The Good, the Bad and the Non-Judgemental

26 Apr 2015

 

The universe is full of polarities: ying & yang, positive & negative, male & female, night & day. They are different aspects of the same thing. One could not exist without the other so how could one be better than the other?

 

Yet in western society, we categorise negative emotions as bad, which makes us want to run away from or deny them. If they do catch up with us, we fight them away by anaesthetising them or trying to analyse their source, which only takes us deeper into despair. The last thing we do is talk openly about it, as depression is still considered something of a taboo. But when we suffer in silence, feelings can fester giving us a distorted perception of the world and our place in it.

 

'Whatever we do not bring into the light, whatever we keep in the darkness, ends up controlling us' Dr Henry Cloud

 

But if we did not experience low moods, we would not be human. They are actually an essential part of our human experience and have a variety of purposes such as waking us up to unresolved issues in our lives or making us realise there is more to life than we are currently experiencing. Depression is a powerful way to make us pay attention. It can also be a gift as it is often followed by expanded states of consciousness - enlightenment.

 

‘The wound is the place where the light enters you’ Rumi

 

So should negativity not be considered our friend rather than the enemy? If we brought it into the light and thought of it as a guide, rather than a deserter, would we be able to embrace it, realising it comes bearing gifts? If we were more accepting and open about how we felt, would the frequency and severity of depression lessen to a degree?

 

The answers to these questions can be found in the practice of Mindfulness. By bringing our awareness into the present moment, we are invited us to accept every emotion and experience in each moment without judgement. By being fully present with total awareness, we free ourselves of the ruminating thoughts that fuel depression and open ourselves to its gifts. Without resistance, suffering is alleviated and life begins to flow, allowing us to experience the full range of emotions in our human experience.

 

Mindfulness can be practiced every day of your life and in every single moment. No extra time is needed as it can be incorporated into your daily routine. It is practiced by being fully present, moment by moment and by keeping your mind on the task at hand. When you are eating your breakfast, think ‘I am eating my breakfast’. Using your senses, enjoy each mouthful, which also makes it taste better and provides greater nutritional value. When your mind wanders, which it inevitably will, keep bringing it back to the smell, taste and look of your food, mouthful by mouthful.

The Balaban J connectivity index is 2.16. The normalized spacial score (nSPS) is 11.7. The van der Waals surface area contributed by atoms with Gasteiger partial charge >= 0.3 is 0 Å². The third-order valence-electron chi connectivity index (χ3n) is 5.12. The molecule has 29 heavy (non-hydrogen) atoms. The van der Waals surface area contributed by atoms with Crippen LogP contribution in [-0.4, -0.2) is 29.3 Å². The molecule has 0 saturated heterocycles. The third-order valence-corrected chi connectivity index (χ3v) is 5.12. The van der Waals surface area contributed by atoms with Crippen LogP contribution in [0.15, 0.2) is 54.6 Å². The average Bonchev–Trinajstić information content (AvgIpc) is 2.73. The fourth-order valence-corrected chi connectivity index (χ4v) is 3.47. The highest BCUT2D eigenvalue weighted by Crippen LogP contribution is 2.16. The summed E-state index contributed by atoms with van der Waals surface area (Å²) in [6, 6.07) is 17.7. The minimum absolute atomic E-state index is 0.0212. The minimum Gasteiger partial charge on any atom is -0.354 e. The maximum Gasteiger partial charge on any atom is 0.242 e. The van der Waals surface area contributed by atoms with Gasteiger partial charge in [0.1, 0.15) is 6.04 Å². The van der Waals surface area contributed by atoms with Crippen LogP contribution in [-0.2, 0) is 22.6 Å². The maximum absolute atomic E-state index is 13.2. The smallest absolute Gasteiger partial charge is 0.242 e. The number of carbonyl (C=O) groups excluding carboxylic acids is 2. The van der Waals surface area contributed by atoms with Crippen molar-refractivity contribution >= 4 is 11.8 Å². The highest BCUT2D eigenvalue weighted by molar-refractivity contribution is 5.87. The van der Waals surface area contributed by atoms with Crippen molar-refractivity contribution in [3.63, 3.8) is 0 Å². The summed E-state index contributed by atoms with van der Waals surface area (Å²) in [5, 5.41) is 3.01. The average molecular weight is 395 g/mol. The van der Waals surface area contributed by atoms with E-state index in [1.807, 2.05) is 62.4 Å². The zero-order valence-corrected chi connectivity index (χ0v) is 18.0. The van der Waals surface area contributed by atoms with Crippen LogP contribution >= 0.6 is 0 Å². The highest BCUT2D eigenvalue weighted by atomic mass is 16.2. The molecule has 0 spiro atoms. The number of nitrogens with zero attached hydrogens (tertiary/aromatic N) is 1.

When you feel emotional, notice the pattern of your breath. The mind follows the breath, so by slowing down your breath, you can bring your thoughts into awareness. Tell yourself over and over: ‘It’s ok, let me feel it’. Notice how those feelings lose their intensity as they are brought into the light - into a space of acceptance.

 

Whilst practicing yoga, keep your mind on the movement of your body and the journey of your breath. Your yoga practice is valuable time for you to break free from the stresses and obligations of everyday life. Giving yourself that space increases the benefits of the practice and also allows you to return to your life feeling refreshed and renewed with greater clarity of mind.

 

But above all, do not judge yourself for finding these tasks challenging. It is expected. Accept your challenges non-judgementally and watch them dissolve. Be kind to yourself and know that each moment is a new opportunity to start afresh.

 

 

Try this meditation to: Create Self-Love

 

One of the best books I've read on alleviating negative thought patterns:

'Stop Thinking, Start Living' Richard Carlson Ph.D

 

Another book I've read recently that is also wonderful:

'I Love Me' David R Hamilton Ph.D

 

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